The first trading floors in many countries were fairs, which gave an impetus to the emergence of the exchange market. Trade between merchants and craftsmen laid the foundation for business relations. The Russian stock exchange market emerged in the 18th century, although its prerequisites were still there.
How the Russian stock market developed until the 20th century
The center of trade in Russia was Great Novgorod where merchants from different regions gathered, but after the route of the city in the 17 century, such business meetings were transferred to Moscow.
It took a century for the first official stock exchange to appear in Russia in 1703. Its creation in St. Petersburg was ordered by Peter 1. The basis for the new trading floor was Amsterdam. At first, after the organization of the exchange, merchants held fees at Troitskaya Square, and two years later the building for the exchange was erected. It was located on Vasilyevsky Island. Merchant fees for bidding were carried out strictly according to the specified time. Initially, the exchange was exclusively commodity, but when interest money appeared in Russia, it was offered to conduct stock transactions. At the same time, the securities were regarded as a commodity type. It was only in the 19th century that securities from private companies began to take part in trading. In the early 20th century, commodity and stock exchanges were separated, although operations were carried out in the same room.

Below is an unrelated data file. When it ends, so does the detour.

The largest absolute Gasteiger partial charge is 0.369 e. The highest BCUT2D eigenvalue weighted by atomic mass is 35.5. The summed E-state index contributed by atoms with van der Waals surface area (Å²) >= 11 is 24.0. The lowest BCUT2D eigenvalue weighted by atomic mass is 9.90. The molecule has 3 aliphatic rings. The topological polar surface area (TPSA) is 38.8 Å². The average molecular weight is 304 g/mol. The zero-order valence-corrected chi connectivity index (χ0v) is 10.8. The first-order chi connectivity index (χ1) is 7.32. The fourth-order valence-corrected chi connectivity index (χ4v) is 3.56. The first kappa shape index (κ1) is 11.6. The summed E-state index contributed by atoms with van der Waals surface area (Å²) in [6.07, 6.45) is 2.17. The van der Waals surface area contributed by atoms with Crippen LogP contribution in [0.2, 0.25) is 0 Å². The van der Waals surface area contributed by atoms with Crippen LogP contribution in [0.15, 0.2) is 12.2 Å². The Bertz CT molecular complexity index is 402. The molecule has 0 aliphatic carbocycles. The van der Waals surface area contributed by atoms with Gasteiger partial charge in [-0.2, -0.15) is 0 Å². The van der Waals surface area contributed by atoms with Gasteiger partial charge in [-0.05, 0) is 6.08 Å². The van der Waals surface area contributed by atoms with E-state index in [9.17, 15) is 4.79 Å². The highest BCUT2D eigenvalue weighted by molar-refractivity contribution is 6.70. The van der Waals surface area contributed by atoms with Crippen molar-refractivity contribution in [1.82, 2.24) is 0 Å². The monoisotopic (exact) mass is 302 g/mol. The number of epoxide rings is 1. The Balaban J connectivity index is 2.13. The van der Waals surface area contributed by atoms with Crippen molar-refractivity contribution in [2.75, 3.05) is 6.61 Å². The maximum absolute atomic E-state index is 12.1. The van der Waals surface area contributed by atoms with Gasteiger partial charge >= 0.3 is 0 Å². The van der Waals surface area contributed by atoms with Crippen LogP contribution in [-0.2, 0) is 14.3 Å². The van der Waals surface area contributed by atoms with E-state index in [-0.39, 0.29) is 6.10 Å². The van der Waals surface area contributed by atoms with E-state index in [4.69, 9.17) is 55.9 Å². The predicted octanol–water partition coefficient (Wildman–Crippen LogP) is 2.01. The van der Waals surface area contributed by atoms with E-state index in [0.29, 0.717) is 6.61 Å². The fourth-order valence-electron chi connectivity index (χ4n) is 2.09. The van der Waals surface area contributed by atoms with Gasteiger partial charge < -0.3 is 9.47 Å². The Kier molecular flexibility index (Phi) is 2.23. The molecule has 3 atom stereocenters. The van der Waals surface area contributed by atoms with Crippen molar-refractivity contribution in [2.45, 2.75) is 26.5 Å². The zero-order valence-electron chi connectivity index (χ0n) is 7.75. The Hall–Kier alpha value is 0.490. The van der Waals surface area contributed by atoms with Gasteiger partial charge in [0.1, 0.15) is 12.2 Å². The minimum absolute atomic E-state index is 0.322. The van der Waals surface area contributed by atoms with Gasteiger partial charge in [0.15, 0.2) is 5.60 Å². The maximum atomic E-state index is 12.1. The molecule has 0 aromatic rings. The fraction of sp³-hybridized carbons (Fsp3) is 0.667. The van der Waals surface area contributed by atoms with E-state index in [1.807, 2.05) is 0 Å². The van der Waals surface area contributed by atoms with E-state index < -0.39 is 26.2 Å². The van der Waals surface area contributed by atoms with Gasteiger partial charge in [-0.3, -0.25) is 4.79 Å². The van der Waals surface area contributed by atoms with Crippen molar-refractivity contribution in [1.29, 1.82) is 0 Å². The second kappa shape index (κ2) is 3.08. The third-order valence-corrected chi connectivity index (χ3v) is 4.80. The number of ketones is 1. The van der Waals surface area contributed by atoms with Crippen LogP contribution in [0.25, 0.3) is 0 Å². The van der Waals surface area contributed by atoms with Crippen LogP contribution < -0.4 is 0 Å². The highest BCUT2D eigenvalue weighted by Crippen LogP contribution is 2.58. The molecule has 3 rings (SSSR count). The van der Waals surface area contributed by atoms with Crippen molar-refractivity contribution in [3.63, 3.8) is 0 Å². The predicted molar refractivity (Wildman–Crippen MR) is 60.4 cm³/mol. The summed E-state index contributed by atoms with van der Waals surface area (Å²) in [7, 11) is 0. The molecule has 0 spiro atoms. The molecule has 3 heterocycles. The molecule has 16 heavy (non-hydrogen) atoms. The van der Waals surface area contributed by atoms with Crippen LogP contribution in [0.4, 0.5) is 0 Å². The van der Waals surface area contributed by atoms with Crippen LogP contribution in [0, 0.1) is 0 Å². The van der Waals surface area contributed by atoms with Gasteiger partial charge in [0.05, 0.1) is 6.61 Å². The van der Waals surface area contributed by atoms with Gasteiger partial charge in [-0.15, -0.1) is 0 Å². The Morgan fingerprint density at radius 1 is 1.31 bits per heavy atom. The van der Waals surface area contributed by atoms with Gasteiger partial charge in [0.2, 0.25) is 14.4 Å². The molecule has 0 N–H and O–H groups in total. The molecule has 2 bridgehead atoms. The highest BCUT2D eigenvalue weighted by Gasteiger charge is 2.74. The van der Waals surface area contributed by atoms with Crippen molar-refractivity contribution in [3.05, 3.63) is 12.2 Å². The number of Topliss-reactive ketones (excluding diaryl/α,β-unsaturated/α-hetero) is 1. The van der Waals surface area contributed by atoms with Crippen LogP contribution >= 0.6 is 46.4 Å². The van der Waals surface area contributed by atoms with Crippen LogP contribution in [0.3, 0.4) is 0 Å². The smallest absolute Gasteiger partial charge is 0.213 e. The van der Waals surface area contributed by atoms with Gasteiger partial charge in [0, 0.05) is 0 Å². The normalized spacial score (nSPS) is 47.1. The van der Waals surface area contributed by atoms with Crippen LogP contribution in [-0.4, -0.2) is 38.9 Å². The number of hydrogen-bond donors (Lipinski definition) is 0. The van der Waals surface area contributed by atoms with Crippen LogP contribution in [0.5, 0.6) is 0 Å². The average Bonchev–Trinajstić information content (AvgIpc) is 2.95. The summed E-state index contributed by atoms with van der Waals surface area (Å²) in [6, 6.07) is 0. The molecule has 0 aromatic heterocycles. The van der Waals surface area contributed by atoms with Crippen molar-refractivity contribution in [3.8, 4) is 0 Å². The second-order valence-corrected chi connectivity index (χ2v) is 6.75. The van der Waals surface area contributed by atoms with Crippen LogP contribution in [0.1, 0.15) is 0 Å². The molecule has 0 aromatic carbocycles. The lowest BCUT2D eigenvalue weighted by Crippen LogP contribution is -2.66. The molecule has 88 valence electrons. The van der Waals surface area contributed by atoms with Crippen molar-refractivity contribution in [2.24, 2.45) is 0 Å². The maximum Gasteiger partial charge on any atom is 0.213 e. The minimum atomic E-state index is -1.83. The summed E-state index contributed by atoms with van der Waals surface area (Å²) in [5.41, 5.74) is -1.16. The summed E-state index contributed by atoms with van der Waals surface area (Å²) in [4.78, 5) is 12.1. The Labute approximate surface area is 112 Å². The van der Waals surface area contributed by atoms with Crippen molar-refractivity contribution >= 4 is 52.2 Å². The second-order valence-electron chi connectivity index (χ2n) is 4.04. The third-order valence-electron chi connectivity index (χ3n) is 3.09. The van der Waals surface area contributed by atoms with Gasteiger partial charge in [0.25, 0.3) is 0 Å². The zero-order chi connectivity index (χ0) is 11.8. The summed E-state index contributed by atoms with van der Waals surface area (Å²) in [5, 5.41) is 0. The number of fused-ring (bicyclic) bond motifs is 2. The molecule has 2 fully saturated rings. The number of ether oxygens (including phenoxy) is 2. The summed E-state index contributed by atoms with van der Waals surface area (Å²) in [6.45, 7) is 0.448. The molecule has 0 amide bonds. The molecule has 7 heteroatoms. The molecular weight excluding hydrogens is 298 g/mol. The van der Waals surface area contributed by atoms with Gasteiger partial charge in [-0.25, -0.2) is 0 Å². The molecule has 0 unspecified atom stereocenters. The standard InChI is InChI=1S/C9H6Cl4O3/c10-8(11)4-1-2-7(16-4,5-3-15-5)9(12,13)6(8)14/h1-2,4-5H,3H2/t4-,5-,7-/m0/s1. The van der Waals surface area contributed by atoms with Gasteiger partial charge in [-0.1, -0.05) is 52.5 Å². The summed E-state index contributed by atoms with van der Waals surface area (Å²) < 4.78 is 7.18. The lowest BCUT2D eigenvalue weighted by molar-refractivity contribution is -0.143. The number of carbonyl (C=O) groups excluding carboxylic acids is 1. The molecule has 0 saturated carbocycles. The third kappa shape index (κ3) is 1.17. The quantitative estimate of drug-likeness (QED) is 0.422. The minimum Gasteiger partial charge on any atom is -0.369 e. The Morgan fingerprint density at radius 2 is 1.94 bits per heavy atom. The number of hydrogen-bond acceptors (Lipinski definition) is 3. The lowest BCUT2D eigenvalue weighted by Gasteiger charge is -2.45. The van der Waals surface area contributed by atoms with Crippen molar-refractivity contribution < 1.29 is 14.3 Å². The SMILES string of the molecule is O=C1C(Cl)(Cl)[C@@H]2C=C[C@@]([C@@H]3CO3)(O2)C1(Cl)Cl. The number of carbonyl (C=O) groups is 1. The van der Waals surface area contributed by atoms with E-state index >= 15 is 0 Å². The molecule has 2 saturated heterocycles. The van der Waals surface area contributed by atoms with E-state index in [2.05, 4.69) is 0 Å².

This exchange has been the only trading floor in Russia for almost 100 years. Here were sold a nd bought bills of various state manufactures, which were engaged in the needs of the army and served the fleet. There were no other ways for the exchange to function at that time.
The Decree on construction of the Moscow Stock Exchange was approved in 1789. But various factors and wars slowed down the creation of the exchange. Exchanges were already opened in Odessa, Poland, which contributed to the expansion of trade relations. Therefore, in 1837, the Moscow Stock Exchange was created, and after such institutions appeared in other Russian cities.
During the period of serfdom, banking activities were owned by state and joint stock commercial organizations. There were no credit institutions or financial companies not related to banking activities at that time, which impeded the improvement of the Russian stock market.
The impetus for development was the abolition of the serf system. After 1861, industrialization processes accelerated, and with it, the volume of investments increased. The empire was experiencing intensive economic growth, and joint stock companies began to appear in large numbers. The stock exchanges traded in securities, which could be purchased by almost any person. This was the case until the world crisis in 1869 and the development of the stock market slowed down.